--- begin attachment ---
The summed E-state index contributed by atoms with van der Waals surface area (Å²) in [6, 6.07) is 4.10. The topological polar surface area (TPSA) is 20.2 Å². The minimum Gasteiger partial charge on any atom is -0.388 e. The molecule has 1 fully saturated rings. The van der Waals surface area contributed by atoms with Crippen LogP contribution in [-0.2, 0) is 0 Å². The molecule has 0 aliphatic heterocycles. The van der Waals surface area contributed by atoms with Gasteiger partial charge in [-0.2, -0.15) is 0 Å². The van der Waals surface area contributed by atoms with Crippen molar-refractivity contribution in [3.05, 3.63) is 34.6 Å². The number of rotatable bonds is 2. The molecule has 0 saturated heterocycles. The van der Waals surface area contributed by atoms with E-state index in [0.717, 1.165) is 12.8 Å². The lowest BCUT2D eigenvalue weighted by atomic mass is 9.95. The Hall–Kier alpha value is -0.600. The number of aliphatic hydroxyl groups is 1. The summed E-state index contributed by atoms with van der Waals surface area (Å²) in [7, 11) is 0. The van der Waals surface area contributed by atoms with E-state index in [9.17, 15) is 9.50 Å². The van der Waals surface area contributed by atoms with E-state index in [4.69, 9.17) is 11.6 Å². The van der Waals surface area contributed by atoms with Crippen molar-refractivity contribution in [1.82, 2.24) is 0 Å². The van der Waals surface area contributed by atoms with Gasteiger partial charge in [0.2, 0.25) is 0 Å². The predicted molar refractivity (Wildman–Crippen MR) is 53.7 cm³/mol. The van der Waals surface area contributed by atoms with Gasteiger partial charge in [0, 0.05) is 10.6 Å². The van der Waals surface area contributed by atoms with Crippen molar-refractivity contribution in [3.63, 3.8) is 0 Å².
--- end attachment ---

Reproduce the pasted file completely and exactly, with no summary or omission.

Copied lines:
The summed E-state index contributed by atoms with van der Waals surface area (Å²) in [6, 6.07) is 4.10. The topological polar surface area (TPSA) is 20.2 Å². The minimum Gasteiger partial charge on any atom is -0.388 e. The molecule has 1 fully saturated rings. The van der Waals surface area contributed by atoms with Crippen LogP contribution in [-0.2, 0) is 0 Å². The molecule has 0 aliphatic heterocycles. The van der Waals surface area contributed by atoms with Gasteiger partial charge in [-0.2, -0.15) is 0 Å². The van der Waals surface area contributed by atoms with Crippen molar-refractivity contribution in [3.05, 3.63) is 34.6 Å². The number of rotatable bonds is 2. The molecule has 0 saturated heterocycles. The van der Waals surface area contributed by atoms with E-state index in [0.717, 1.165) is 12.8 Å². The lowest BCUT2D eigenvalue weighted by atomic mass is 9.95. The Hall–Kier alpha value is -0.600. The number of aliphatic hydroxyl groups is 1. The summed E-state index contributed by atoms with van der Waals surface area (Å²) in [7, 11) is 0. The van der Waals surface area contributed by atoms with E-state index in [9.17, 15) is 9.50 Å². The van der Waals surface area contributed by atoms with E-state index in [4.69, 9.17) is 11.6 Å². The van der Waals surface area contributed by atoms with Crippen molar-refractivity contribution in [1.82, 2.24) is 0 Å². The van der Waals surface area contributed by atoms with Gasteiger partial charge in [0.2, 0.25) is 0 Å². The predicted molar refractivity (Wildman–Crippen MR) is 53.7 cm³/mol. The van der Waals surface area contributed by atoms with Gasteiger partial charge in [0, 0.05) is 10.6 Å². The van der Waals surface area contributed by atoms with Crippen molar-refractivity contribution in [3.63, 3.8) is 0 Å².